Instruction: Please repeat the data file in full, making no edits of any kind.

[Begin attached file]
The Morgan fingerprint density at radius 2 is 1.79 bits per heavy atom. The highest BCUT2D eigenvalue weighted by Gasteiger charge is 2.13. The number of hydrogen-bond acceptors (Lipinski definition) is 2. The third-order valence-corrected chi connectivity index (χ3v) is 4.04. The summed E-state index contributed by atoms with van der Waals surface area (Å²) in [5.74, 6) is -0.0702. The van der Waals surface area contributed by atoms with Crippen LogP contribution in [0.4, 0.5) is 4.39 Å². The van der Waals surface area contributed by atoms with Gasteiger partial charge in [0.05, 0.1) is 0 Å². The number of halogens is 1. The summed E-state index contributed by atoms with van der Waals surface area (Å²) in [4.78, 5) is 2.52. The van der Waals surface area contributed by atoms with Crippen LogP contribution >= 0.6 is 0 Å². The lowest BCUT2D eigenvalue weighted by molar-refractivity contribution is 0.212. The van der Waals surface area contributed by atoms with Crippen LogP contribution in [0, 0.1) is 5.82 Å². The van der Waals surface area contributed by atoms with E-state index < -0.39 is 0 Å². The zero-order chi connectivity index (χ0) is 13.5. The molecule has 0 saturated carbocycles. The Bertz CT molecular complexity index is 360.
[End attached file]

The Morgan fingerprint density at radius 2 is 1.79 bits per heavy atom. The highest BCUT2D eigenvalue weighted by Gasteiger charge is 2.13. The number of hydrogen-bond acceptors (Lipinski definition) is 2. The third-order valence-corrected chi connectivity index (χ3v) is 4.04. The summed E-state index contributed by atoms with van der Waals surface area (Å²) in [5.74, 6) is -0.0702. The van der Waals surface area contributed by atoms with Crippen LogP contribution in [0.4, 0.5) is 4.39 Å². The van der Waals surface area contributed by atoms with Gasteiger partial charge in [0.05, 0.1) is 0 Å². The number of halogens is 1. The summed E-state index contributed by atoms with van der Waals surface area (Å²) in [4.78, 5) is 2.52. The van der Waals surface area contributed by atoms with Crippen LogP contribution >= 0.6 is 0 Å². The lowest BCUT2D eigenvalue weighted by molar-refractivity contribution is 0.212. The van der Waals surface area contributed by atoms with Crippen LogP contribution in [0, 0.1) is 5.82 Å². The van der Waals surface area contributed by atoms with E-state index < -0.39 is 0 Å². The zero-order chi connectivity index (χ0) is 13.5. The molecule has 0 saturated carbocycles. The Bertz CT molecular complexity index is 360.